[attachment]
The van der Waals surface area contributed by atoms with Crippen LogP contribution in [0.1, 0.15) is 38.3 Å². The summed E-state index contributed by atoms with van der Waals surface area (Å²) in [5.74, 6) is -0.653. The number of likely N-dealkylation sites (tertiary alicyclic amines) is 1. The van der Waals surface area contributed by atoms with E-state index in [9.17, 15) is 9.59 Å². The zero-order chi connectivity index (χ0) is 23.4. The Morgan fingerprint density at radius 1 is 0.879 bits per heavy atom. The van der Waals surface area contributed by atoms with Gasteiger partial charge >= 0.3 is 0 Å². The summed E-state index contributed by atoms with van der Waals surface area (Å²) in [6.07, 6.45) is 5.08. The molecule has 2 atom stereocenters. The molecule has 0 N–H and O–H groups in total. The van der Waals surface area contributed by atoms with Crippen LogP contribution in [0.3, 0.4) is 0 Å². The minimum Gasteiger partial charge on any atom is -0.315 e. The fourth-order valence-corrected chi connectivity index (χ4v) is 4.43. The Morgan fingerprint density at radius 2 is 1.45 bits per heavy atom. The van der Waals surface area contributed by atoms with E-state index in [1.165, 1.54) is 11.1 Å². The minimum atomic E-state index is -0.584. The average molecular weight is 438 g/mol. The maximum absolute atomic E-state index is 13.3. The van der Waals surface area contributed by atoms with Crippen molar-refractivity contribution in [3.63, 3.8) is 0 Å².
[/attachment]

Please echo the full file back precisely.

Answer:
The van der Waals surface area contributed by atoms with Crippen LogP contribution in [0.1, 0.15) is 38.3 Å². The summed E-state index contributed by atoms with van der Waals surface area (Å²) in [5.74, 6) is -0.653. The number of likely N-dealkylation sites (tertiary alicyclic amines) is 1. The van der Waals surface area contributed by atoms with E-state index in [9.17, 15) is 9.59 Å². The zero-order chi connectivity index (χ0) is 23.4. The Morgan fingerprint density at radius 1 is 0.879 bits per heavy atom. The van der Waals surface area contributed by atoms with Gasteiger partial charge >= 0.3 is 0 Å². The summed E-state index contributed by atoms with van der Waals surface area (Å²) in [6.07, 6.45) is 5.08. The molecule has 2 atom stereocenters. The molecule has 0 N–H and O–H groups in total. The van der Waals surface area contributed by atoms with Crippen LogP contribution in [0.3, 0.4) is 0 Å². The minimum Gasteiger partial charge on any atom is -0.315 e. The fourth-order valence-corrected chi connectivity index (χ4v) is 4.43. The Morgan fingerprint density at radius 2 is 1.45 bits per heavy atom. The van der Waals surface area contributed by atoms with E-state index in [1.165, 1.54) is 11.1 Å². The minimum atomic E-state index is -0.584. The average molecular weight is 438 g/mol. The maximum absolute atomic E-state index is 13.3. The van der Waals surface area contributed by atoms with Crippen molar-refractivity contribution in [3.63, 3.8) is 0 Å².